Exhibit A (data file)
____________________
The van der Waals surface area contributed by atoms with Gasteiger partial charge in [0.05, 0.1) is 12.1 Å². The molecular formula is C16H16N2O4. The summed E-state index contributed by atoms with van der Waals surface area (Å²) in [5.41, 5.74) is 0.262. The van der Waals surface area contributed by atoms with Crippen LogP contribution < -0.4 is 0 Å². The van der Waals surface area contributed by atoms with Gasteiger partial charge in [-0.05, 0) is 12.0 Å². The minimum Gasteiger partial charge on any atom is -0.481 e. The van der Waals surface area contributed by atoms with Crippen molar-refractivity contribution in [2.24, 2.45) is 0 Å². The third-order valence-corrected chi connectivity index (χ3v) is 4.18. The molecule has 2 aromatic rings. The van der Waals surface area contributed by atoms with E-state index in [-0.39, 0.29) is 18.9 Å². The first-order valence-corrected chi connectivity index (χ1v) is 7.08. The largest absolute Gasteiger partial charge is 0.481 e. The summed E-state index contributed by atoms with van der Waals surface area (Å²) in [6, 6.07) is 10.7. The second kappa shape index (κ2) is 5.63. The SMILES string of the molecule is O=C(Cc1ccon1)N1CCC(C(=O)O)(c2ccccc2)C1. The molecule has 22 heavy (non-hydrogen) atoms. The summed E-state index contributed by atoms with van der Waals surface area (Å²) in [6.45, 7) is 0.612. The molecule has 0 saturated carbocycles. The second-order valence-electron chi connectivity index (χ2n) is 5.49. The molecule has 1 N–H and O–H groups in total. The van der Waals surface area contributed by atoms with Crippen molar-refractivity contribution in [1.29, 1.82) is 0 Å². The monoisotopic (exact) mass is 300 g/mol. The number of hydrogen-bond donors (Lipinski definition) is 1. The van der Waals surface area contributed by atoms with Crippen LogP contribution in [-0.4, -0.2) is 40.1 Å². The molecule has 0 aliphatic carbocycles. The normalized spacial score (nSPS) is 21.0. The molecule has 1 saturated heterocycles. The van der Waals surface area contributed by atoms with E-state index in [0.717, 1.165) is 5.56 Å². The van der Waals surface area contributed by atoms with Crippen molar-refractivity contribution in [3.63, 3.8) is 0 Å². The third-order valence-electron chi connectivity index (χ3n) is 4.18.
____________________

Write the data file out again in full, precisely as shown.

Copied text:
The van der Waals surface area contributed by atoms with Gasteiger partial charge in [0.05, 0.1) is 12.1 Å². The molecular formula is C16H16N2O4. The summed E-state index contributed by atoms with van der Waals surface area (Å²) in [5.41, 5.74) is 0.262. The van der Waals surface area contributed by atoms with Crippen LogP contribution < -0.4 is 0 Å². The van der Waals surface area contributed by atoms with Gasteiger partial charge in [-0.05, 0) is 12.0 Å². The minimum Gasteiger partial charge on any atom is -0.481 e. The van der Waals surface area contributed by atoms with Crippen molar-refractivity contribution in [2.24, 2.45) is 0 Å². The third-order valence-corrected chi connectivity index (χ3v) is 4.18. The molecule has 2 aromatic rings. The van der Waals surface area contributed by atoms with E-state index in [-0.39, 0.29) is 18.9 Å². The first-order valence-corrected chi connectivity index (χ1v) is 7.08. The largest absolute Gasteiger partial charge is 0.481 e. The summed E-state index contributed by atoms with van der Waals surface area (Å²) in [6, 6.07) is 10.7. The second kappa shape index (κ2) is 5.63. The SMILES string of the molecule is O=C(Cc1ccon1)N1CCC(C(=O)O)(c2ccccc2)C1. The molecule has 22 heavy (non-hydrogen) atoms. The summed E-state index contributed by atoms with van der Waals surface area (Å²) in [6.45, 7) is 0.612. The molecule has 0 saturated carbocycles. The second-order valence-electron chi connectivity index (χ2n) is 5.49. The molecule has 1 N–H and O–H groups in total. The van der Waals surface area contributed by atoms with Crippen molar-refractivity contribution in [1.29, 1.82) is 0 Å². The monoisotopic (exact) mass is 300 g/mol. The number of hydrogen-bond donors (Lipinski definition) is 1. The van der Waals surface area contributed by atoms with Crippen LogP contribution in [-0.4, -0.2) is 40.1 Å². The molecule has 0 aliphatic carbocycles. The normalized spacial score (nSPS) is 21.0. The molecule has 1 saturated heterocycles. The van der Waals surface area contributed by atoms with E-state index in [0.717, 1.165) is 5.56 Å². The van der Waals surface area contributed by atoms with Crippen molar-refractivity contribution in [3.63, 3.8) is 0 Å². The third-order valence-electron chi connectivity index (χ3n) is 4.18.